Remember last year when I showed you some pages from my 1992 diary?
Well, here’s the 1993 version:
That’s the diary, right there. Or “journal,” because diaries were for girls, I guess?
I kept this one during the summer of ’93. I was 14, though the book reads like it was written by someone younger. (That isn’t terribly surprising, given how altogether stunted I was.)
I’d just finished middle school and was on my final summer break before high school, which I was utterly unprepared for. Knowing how that went, it’s perversely humorous to see fourteen-year-old me be so unwilling and unable to evolve.
High school ended up being a bizarre experience, and reading these pages, I don’t know how it could’ve went any other way. It was like preparing for war by eating potato chips, almost literally.
If I had to describe the me-of-then, I wouldn’t choose too many nice adjectives. Goofy, depressed, alone — an ironically-round square peg. Yet I was still so completely me, in a way that you can only be when you’re that young… for better and for worse.
Below are several “highlights” from this diary. Honestly, even after so many years, they’re some of the only entries that I can bear sharing. The rest still seem too embarrassing, if not outright incriminating. Scars don’t bleed, but we still try to hide them.
The journal began with this needlessly melodramatic foreword, which for the sake of my pride needed to be trimmed to its least-embarrassing passages. (I cropped out the part about my “many and various” enemies.)
The big news was that I now lived downstairs, in a larger bedroom that wasn’t right next to my parents’ room. That bedroom was a huge part of my life, which was only natural given that I spent more than 80% of my summer vacation hiding in it.
Oh, and as for that “Journal Ankh” thing…
I used to give my diaries names. The one I covered last year was called Journal Stellix, with “Stellix” being my made-up “cool-sounding” surname. This one was Journal Ankh, with a tip of the hat to Neil Gaiman’s Death: The High Cost of Living.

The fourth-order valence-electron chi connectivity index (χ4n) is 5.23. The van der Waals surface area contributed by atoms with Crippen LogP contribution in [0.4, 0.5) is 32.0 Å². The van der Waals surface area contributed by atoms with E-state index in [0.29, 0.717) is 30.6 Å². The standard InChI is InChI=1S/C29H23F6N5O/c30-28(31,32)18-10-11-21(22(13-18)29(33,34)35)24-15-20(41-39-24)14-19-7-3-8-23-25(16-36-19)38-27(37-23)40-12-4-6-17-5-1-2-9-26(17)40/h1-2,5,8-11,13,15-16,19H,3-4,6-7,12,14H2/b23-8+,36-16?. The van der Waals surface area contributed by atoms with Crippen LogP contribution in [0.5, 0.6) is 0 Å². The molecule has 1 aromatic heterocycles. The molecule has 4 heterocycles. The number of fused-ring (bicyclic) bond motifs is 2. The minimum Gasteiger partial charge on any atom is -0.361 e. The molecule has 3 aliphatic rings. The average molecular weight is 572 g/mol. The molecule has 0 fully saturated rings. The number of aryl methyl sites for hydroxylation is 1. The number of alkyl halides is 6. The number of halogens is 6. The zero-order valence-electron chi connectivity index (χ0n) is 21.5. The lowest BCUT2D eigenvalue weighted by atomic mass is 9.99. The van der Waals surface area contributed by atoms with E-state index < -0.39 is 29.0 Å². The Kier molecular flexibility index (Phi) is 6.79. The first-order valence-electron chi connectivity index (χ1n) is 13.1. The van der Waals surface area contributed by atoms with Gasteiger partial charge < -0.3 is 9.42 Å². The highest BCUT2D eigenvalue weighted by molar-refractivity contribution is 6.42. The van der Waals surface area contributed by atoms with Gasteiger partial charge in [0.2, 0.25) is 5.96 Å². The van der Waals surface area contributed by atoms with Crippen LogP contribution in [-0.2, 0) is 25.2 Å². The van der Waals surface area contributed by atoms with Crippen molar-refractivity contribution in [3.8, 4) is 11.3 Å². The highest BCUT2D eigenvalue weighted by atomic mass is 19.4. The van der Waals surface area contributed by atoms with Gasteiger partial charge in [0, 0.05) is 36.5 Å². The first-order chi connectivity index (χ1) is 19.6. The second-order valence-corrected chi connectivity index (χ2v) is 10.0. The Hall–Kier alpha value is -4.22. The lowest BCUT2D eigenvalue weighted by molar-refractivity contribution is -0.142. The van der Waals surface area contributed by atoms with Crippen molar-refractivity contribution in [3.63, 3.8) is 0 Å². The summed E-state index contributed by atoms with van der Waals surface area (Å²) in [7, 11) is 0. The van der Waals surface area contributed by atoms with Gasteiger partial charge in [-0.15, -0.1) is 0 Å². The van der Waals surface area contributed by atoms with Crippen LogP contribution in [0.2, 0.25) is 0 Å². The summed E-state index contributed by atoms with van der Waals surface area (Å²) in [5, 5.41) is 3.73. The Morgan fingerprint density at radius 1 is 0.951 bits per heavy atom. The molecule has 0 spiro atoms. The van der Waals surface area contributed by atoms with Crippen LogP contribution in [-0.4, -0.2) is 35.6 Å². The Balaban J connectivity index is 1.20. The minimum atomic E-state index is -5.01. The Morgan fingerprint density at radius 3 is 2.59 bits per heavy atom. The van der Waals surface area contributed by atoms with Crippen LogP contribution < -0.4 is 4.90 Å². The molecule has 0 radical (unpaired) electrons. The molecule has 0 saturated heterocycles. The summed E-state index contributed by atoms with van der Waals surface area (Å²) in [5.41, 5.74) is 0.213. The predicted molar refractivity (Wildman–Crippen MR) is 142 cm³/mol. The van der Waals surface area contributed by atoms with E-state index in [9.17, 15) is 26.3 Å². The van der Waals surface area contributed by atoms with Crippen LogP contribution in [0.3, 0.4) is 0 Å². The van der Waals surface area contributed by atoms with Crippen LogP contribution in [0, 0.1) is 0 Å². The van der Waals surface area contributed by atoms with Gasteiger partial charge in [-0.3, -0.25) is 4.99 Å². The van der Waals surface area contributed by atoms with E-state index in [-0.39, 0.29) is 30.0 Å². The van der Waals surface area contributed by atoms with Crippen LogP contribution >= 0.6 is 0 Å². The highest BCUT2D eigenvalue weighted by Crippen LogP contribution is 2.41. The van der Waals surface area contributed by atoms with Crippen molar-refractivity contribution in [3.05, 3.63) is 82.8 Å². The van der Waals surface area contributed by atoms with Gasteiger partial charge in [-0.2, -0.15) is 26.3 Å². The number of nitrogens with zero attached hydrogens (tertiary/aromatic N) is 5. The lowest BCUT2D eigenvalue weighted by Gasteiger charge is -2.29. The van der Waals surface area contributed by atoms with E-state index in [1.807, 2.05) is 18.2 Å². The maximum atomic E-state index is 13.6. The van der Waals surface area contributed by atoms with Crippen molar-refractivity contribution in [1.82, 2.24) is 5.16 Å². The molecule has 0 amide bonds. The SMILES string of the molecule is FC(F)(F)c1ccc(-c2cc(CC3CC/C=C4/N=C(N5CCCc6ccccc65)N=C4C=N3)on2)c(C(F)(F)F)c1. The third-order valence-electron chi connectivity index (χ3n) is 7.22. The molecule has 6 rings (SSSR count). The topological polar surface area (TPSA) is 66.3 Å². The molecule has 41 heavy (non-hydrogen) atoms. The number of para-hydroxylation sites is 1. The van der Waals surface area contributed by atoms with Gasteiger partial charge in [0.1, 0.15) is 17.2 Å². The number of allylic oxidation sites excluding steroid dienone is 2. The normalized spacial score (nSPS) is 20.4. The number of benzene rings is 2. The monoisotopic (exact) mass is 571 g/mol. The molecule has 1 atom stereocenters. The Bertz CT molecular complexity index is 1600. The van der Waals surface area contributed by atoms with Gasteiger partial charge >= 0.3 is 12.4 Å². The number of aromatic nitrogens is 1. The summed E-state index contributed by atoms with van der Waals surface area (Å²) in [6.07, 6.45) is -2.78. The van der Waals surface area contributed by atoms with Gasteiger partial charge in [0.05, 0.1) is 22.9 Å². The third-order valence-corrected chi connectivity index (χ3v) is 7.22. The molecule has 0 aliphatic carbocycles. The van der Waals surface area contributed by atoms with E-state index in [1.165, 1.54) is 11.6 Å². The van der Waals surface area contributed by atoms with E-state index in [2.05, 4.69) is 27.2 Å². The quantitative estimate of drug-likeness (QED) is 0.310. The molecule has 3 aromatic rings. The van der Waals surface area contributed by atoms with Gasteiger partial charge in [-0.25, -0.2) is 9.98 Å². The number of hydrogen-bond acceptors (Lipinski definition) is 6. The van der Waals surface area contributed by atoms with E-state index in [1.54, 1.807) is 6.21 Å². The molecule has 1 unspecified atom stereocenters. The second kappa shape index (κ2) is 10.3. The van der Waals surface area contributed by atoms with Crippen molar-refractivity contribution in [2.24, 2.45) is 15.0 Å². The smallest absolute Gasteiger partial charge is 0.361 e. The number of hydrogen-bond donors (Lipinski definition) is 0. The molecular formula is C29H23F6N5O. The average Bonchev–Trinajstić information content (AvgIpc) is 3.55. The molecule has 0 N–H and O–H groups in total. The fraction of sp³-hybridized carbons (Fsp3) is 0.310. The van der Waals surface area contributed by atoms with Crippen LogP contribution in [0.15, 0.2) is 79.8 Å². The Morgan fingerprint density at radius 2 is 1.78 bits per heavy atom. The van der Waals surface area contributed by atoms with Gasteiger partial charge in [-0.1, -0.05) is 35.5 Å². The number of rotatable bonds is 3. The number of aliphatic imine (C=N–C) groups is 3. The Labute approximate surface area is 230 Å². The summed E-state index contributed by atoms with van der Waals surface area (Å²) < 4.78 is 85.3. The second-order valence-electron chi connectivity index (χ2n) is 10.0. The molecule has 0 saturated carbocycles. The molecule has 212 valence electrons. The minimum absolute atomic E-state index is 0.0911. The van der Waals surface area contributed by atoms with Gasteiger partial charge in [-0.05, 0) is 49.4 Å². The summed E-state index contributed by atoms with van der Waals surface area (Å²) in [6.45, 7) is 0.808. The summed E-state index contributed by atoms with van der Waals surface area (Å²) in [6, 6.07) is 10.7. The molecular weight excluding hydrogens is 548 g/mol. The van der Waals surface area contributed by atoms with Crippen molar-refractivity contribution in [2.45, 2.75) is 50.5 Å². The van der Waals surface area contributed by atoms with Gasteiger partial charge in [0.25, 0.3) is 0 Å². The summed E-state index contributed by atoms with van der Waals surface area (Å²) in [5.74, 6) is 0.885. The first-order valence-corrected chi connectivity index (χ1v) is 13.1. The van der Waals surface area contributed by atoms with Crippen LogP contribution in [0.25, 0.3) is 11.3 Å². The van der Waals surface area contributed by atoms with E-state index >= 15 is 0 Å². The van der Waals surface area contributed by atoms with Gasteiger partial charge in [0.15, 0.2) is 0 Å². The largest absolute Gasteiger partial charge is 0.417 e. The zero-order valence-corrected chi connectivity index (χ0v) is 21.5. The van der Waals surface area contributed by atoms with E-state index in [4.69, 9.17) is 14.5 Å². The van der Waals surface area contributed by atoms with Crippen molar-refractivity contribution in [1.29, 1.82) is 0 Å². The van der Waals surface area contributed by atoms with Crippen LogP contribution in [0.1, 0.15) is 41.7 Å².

In that comic, Death lived among us for one day each century, so as to better understand the souls she reaped. She’s portrayed as a happy-go-lucky teen with goth stylings. Back in ‘93, I was obsessed with her.
…like, obsessed enough to chase down an ankh similar to the one she wore in the book. It was this big, gaudy thing that turned green in a week, but I wouldn’t leave home without it. Even if I was just going to the bank.
June 14th, 1993:
I wasn’t quite done with school by this point, but like most kids in late June, I’d already checked out. (The misspelled “buon giorno” thing was because I took Italian. It was the only class I ever put much effort into.)
On June 14th, I was excited to catch a Roseanne rerun that featured Darlene during her “depression” phase. I didn’t name it in the journal, but that must’ve been the Season 4 episode, Darlene Fades to Black. (The one where Darlene atrophies on purpose while building an all-black wardrobe.)
I can’t overstate how much that storyline — which carried through much of Season 4 and even beyond — meant to me. At the time, I felt exactly like Darlene did. I was lonely, yet unable to connect with anyone. I felt like I had a brain, but I looked and acted so goofy and awkward that I was easy to dismiss, if not outright dunk on.
To me, it was like Darlene took all of the terrible shit she was feeling and weaponized it into something that helped her cope. Being an outcast sure seemed easier when you were doing it on purpose. So began my long habit of wearing nothing but black, and using silence to play defense. It didn’t help me fit in, but it made not fitting in a little less painful. Thanks, Dar.
July 11th, 1993:
I was knee-deep into summer vacation by this point, which was both totally awesome and totally terrible. I still occasionally hung out with the neighborhood kids, but by then I was so obviously the odd man out that I had to be at my breaking point to even try reaching out to them.
There was also tension between me and my parents, which was normal enough for an eighth-grader. (It wasn’t always major tension — just a thing where I wanted separation from them. I think there comes a point where most kids are instinctually driven to seek that out.)
For those reasons and more, I spent most of my time in my bedroom. It was big, oddly-shaped and on the first floor. I saturated the walls with posters and comic covers and all sorts of bullshit, and then had endless shelves lined with everything from old toys to celestial-themed statues. My prized possession was a fake palm tree from the 1970s, covered in chili pepper lights that only ever half-worked.
The “tiki god party lights” referenced in this entry were purchased from Archie McPhee. I still had them hanging in my bedroom in 1995, when that scanned photo was taken. (Look close and you’ll see ’em.)